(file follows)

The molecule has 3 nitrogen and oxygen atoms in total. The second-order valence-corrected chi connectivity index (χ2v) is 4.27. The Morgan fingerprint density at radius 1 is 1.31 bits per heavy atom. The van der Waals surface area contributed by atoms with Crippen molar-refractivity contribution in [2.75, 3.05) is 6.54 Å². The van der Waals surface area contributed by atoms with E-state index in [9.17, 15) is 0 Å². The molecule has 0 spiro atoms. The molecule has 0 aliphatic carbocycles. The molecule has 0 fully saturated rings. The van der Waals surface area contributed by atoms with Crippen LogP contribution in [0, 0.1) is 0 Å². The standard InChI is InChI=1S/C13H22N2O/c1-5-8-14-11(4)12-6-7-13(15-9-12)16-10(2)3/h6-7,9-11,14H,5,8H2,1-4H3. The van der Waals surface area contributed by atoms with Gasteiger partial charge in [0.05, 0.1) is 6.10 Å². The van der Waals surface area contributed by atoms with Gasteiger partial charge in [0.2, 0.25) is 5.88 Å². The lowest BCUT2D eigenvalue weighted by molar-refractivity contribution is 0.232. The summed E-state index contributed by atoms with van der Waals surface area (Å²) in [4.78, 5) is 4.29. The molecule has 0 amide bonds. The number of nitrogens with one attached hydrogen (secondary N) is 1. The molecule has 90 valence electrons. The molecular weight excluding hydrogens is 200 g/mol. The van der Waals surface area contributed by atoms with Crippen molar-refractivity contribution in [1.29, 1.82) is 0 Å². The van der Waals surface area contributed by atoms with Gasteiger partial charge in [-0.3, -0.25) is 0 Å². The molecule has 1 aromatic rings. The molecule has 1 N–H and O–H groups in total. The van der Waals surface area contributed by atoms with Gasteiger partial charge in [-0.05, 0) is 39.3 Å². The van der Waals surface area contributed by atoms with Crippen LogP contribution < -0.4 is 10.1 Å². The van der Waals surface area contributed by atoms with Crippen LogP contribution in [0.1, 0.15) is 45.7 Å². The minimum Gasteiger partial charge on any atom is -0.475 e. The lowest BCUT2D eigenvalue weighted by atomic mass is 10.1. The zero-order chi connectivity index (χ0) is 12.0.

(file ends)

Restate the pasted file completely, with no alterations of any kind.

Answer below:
The molecule has 3 nitrogen and oxygen atoms in total. The second-order valence-corrected chi connectivity index (χ2v) is 4.27. The Morgan fingerprint density at radius 1 is 1.31 bits per heavy atom. The van der Waals surface area contributed by atoms with Crippen molar-refractivity contribution in [2.75, 3.05) is 6.54 Å². The van der Waals surface area contributed by atoms with E-state index in [9.17, 15) is 0 Å². The molecule has 0 spiro atoms. The molecule has 0 aliphatic carbocycles. The molecule has 0 fully saturated rings. The van der Waals surface area contributed by atoms with Crippen LogP contribution in [0, 0.1) is 0 Å². The standard InChI is InChI=1S/C13H22N2O/c1-5-8-14-11(4)12-6-7-13(15-9-12)16-10(2)3/h6-7,9-11,14H,5,8H2,1-4H3. The van der Waals surface area contributed by atoms with Gasteiger partial charge in [0.05, 0.1) is 6.10 Å². The van der Waals surface area contributed by atoms with Gasteiger partial charge in [0.2, 0.25) is 5.88 Å². The lowest BCUT2D eigenvalue weighted by molar-refractivity contribution is 0.232. The summed E-state index contributed by atoms with van der Waals surface area (Å²) in [4.78, 5) is 4.29. The molecule has 0 amide bonds. The number of nitrogens with one attached hydrogen (secondary N) is 1. The molecule has 90 valence electrons. The molecular weight excluding hydrogens is 200 g/mol. The van der Waals surface area contributed by atoms with Crippen molar-refractivity contribution in [1.29, 1.82) is 0 Å². The van der Waals surface area contributed by atoms with Gasteiger partial charge in [-0.3, -0.25) is 0 Å². The molecule has 1 aromatic rings. The molecule has 1 N–H and O–H groups in total. The van der Waals surface area contributed by atoms with Gasteiger partial charge in [-0.05, 0) is 39.3 Å². The van der Waals surface area contributed by atoms with Crippen LogP contribution < -0.4 is 10.1 Å². The van der Waals surface area contributed by atoms with Crippen LogP contribution in [0.1, 0.15) is 45.7 Å². The minimum Gasteiger partial charge on any atom is -0.475 e. The lowest BCUT2D eigenvalue weighted by atomic mass is 10.1. The zero-order chi connectivity index (χ0) is 12.0.